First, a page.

MTSL spin label, 2,2,5,5-tetramethyl-1-oxyl-3-methyl methanethiosulfonate (O875000, from Toronto Research Chemicals) was dissolved at 10 mg/mL concentration in DMSO. For spin labeling, the SaEF-P(K32C) solution was mixed with ×10 ammount of MTSL and incubated 18 h at 4 °C. The excess spin label was removed by gel exclusion chromatography (gel filtration). Final sample of SaEF-P labeled protein was concentrated to 1 mM with Amicon Ultra Centrifugal Filter Device (10,000 Da cut off) to final volume equal to 500 μl.
2.3 Electron paramagnetic resonance spectroscopy
EPR measurements were done in continuous wave mode by using the abilities of Bruker X-band Elexsys 580 spectrometer at room temperature (Centre of the shared facilities at Kazan Federal University). The solutions were placed into the 0.8 mm inner diameter quartz tubes. Registration parameters were chosen to be 100 µW for the microwave power and 0.2 G at 100 kHz modulation to avoid saturation and overmodulation effects. EPR parameters (isotropic g-factor and hyperfine constant A) and rotational correlation times (by using the values of g- and A- components for MTSL in water listed in  were extracted from the EPR spectra fitting in Easyspin module for Matlab .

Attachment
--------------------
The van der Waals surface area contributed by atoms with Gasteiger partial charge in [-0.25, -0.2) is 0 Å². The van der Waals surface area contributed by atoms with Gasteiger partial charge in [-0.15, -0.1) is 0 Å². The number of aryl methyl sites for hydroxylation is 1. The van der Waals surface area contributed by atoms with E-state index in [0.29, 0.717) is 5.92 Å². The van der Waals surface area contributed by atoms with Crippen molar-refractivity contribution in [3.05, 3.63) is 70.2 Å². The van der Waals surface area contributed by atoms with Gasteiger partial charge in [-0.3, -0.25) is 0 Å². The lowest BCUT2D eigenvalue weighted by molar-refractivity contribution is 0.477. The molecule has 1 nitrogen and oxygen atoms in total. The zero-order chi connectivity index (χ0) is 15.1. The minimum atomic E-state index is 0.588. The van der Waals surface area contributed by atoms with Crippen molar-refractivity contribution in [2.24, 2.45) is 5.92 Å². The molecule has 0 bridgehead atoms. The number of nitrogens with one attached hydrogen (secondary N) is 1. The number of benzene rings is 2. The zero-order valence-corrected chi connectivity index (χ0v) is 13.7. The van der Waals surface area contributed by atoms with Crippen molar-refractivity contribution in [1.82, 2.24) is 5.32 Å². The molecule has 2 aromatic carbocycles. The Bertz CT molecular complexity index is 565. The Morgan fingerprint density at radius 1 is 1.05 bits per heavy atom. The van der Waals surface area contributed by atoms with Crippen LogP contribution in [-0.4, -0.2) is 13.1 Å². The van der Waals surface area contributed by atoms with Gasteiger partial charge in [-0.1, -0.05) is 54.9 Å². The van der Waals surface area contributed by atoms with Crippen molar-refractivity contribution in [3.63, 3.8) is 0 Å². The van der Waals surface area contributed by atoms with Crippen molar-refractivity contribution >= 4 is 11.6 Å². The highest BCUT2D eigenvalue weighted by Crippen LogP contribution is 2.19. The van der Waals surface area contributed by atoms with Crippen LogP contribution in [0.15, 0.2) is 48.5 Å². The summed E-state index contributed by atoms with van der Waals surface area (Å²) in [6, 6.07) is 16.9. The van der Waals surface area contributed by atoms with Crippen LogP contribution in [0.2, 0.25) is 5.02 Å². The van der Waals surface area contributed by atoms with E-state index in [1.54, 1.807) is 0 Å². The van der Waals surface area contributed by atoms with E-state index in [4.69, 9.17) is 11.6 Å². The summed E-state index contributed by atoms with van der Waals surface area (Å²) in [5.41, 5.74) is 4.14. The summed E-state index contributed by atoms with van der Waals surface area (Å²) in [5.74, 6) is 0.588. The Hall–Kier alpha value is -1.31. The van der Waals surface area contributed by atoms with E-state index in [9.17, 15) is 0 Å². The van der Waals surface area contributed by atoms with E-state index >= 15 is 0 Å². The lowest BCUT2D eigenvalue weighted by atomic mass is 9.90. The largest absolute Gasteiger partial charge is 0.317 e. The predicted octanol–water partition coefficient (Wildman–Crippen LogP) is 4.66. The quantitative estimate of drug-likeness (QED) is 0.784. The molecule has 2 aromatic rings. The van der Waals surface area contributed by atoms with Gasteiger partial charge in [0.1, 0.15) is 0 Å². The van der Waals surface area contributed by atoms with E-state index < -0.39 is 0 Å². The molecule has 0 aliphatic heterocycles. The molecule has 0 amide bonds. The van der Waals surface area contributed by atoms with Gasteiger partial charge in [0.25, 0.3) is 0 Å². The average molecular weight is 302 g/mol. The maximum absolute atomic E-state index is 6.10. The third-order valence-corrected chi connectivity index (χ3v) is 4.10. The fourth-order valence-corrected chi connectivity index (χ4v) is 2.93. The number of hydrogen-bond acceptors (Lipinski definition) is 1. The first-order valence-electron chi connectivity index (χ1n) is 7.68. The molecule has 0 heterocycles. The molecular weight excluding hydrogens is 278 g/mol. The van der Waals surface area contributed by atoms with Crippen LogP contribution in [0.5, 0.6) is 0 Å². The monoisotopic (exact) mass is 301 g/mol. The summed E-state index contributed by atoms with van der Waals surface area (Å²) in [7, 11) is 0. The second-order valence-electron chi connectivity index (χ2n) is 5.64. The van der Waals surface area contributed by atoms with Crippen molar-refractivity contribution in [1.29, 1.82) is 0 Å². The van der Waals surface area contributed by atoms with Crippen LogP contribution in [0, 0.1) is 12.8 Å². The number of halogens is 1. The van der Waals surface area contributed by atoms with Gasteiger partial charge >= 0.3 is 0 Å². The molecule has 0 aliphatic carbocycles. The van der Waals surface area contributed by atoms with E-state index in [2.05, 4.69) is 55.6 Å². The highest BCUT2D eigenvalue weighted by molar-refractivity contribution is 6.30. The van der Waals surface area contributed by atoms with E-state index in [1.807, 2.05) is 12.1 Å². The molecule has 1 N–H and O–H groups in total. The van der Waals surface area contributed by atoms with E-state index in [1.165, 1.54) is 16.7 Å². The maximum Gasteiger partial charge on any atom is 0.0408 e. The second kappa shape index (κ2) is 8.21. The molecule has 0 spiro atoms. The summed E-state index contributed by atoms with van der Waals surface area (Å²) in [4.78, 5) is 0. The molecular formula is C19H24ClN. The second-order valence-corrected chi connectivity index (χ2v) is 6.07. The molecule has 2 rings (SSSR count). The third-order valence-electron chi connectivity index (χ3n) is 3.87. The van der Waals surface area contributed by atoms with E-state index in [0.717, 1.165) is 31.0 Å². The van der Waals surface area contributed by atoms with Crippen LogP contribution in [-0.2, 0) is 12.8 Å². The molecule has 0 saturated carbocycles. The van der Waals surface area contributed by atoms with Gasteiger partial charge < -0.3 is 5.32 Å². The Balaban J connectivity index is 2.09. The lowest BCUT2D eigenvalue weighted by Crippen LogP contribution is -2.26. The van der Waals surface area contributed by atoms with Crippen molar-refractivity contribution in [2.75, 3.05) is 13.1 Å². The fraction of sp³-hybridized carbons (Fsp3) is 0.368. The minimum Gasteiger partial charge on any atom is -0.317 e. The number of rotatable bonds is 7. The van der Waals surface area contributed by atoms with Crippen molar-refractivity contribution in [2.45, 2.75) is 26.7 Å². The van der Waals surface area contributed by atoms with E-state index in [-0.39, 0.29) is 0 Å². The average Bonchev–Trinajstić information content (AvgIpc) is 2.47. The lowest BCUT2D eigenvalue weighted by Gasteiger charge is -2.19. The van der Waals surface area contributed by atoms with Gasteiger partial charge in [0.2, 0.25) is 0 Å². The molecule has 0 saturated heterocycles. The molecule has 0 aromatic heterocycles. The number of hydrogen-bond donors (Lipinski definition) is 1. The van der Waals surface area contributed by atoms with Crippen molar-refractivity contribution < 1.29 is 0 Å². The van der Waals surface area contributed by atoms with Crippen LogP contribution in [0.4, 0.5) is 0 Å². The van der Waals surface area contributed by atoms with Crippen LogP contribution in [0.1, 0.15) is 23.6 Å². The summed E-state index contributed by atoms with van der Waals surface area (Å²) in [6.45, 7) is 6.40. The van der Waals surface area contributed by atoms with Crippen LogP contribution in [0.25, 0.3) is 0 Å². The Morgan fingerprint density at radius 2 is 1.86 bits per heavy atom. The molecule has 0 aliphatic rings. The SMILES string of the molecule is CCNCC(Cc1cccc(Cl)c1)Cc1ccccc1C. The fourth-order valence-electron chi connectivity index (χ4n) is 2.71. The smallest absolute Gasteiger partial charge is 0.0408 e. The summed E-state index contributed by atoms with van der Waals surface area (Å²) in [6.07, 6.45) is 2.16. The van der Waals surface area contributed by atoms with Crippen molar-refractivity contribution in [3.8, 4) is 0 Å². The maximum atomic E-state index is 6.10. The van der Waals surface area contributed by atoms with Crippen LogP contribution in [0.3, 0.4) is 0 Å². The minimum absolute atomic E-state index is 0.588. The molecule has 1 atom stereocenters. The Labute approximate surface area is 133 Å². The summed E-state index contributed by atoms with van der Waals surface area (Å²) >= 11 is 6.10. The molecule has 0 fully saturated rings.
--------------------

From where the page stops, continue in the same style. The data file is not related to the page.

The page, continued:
3 Results and discussion
Addition of MTSL label covalently bound to 32Cys in the highly conservative part of EF-P loop in the domain I of the EF-P located near the CCA-end of P-tRNA and the peptidyl transferase center (PTC) allows us to analyze protein dynamic by EPR spectroscopy of the high mobility region which was not observed in NMR spectra due to fast proton exchange leading to the absence of the corresponding amide resonances. We believe that our result could be extended in future for the analysis of EF-P—ribosome complex formation process by EPR spectroscopy.
This work was supported by the Russian Science Foundation (Grant 17-74-20009).
Compliance with ethical standards
Conflict of interest
The authors declare that they have no conflict of interest.